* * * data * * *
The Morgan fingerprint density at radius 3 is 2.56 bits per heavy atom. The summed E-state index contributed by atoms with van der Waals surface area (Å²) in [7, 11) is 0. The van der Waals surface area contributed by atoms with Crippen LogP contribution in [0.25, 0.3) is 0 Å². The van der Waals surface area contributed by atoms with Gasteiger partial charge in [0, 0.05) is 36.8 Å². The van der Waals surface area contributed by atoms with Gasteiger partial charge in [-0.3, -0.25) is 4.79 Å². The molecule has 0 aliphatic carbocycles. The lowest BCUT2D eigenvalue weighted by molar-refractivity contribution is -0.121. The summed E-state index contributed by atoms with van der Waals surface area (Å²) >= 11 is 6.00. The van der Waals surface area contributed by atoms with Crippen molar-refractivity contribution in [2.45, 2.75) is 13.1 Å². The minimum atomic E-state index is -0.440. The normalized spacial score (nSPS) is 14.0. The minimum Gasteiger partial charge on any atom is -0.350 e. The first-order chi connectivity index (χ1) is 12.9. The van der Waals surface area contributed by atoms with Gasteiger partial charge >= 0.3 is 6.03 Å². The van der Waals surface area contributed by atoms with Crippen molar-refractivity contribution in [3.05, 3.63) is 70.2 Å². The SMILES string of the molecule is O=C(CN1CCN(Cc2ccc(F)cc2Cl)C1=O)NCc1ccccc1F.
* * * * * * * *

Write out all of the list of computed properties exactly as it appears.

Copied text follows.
The Morgan fingerprint density at radius 3 is 2.56 bits per heavy atom. The summed E-state index contributed by atoms with van der Waals surface area (Å²) in [7, 11) is 0. The van der Waals surface area contributed by atoms with Crippen LogP contribution in [0.25, 0.3) is 0 Å². The van der Waals surface area contributed by atoms with Gasteiger partial charge in [0, 0.05) is 36.8 Å². The van der Waals surface area contributed by atoms with Gasteiger partial charge in [-0.3, -0.25) is 4.79 Å². The molecule has 0 aliphatic carbocycles. The lowest BCUT2D eigenvalue weighted by molar-refractivity contribution is -0.121. The summed E-state index contributed by atoms with van der Waals surface area (Å²) >= 11 is 6.00. The van der Waals surface area contributed by atoms with Crippen molar-refractivity contribution in [2.45, 2.75) is 13.1 Å². The minimum atomic E-state index is -0.440. The normalized spacial score (nSPS) is 14.0. The minimum Gasteiger partial charge on any atom is -0.350 e. The first-order chi connectivity index (χ1) is 12.9. The van der Waals surface area contributed by atoms with Gasteiger partial charge >= 0.3 is 6.03 Å². The van der Waals surface area contributed by atoms with Crippen molar-refractivity contribution in [3.05, 3.63) is 70.2 Å². The SMILES string of the molecule is O=C(CN1CCN(Cc2ccc(F)cc2Cl)C1=O)NCc1ccccc1F.